Friday, June 24, 2016

Checkered-bellied Snake, Siphlophis cervinus (Family Dipsadidae)

Coronella cervina Laurenti 1768: 88.

Siphlophis cervinus cervinus — Beebe 1946: 42.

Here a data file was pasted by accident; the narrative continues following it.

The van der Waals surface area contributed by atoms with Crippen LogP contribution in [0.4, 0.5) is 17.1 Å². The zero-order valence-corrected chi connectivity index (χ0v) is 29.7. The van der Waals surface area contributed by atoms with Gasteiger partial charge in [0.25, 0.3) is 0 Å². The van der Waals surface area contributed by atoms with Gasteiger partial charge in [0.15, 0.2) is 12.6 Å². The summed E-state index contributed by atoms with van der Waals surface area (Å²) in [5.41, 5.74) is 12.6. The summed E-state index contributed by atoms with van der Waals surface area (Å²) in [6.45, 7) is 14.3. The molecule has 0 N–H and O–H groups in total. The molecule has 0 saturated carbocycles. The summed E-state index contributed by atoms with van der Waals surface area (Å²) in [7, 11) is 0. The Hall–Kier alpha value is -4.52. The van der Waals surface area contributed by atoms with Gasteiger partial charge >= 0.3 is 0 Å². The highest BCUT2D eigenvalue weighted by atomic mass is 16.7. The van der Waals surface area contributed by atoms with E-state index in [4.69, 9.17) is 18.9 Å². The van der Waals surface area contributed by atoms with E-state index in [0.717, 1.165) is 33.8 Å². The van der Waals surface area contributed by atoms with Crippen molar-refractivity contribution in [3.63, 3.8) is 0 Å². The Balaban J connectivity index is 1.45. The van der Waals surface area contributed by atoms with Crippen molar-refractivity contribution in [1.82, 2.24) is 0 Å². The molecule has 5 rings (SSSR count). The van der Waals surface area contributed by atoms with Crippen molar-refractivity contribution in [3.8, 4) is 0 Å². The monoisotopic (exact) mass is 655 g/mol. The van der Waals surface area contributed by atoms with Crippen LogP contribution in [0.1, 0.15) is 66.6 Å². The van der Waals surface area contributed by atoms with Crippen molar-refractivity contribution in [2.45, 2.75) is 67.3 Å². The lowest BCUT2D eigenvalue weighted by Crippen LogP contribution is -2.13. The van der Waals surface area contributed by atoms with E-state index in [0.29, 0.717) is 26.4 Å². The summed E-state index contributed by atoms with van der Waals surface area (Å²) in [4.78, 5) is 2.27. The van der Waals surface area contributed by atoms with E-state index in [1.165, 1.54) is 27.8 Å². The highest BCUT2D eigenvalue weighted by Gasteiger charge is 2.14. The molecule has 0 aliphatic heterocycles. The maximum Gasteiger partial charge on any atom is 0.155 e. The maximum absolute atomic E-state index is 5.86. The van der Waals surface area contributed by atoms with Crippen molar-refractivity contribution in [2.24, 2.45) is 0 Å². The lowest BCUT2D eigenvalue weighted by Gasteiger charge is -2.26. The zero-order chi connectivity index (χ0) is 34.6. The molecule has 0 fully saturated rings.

Ranges from Panama, Colombia, Venezuela and Trinidad eastward to the Guianas and Brazil and southward to Bolivia and Peru. A poorly known, highly secretive, nocturnal snake that specializes in feeding on lizards. Size: 634 mm SVL, 173 mm tail; tail 27−32% of the SVL; maximum TL 1.3 m. A very distinctive serpent with a wide head and slender body, a pink to red vertebral stripe, with yellow and black bars on the sides of the body. Rostral visible from above with rounded edge; nasals single; elongate, single loreal; one preocular; two postoculars; 7–9 upper labials; 8–9 lower labial, fourth and fifth enlarged; 240–273 ventrals; anal plate single; 97–116 paired subcaudals. Smooth dorsal scales in 19 rows at mid-body, reduced to 15–17 posteriorly. Dorsum pink to red; head and nape red scales with black-edges; black collar present; black bars, spots, or chevrons distributed over the dorsum and separated by yellow or white with scales that are black tipped; venter and first and second scale rows yellow or white with black spots or bars, giving the underside a checkered appearance. Arboreal in forest and forest-edge habitats. Known to produce clutches of 3-6 eggs.

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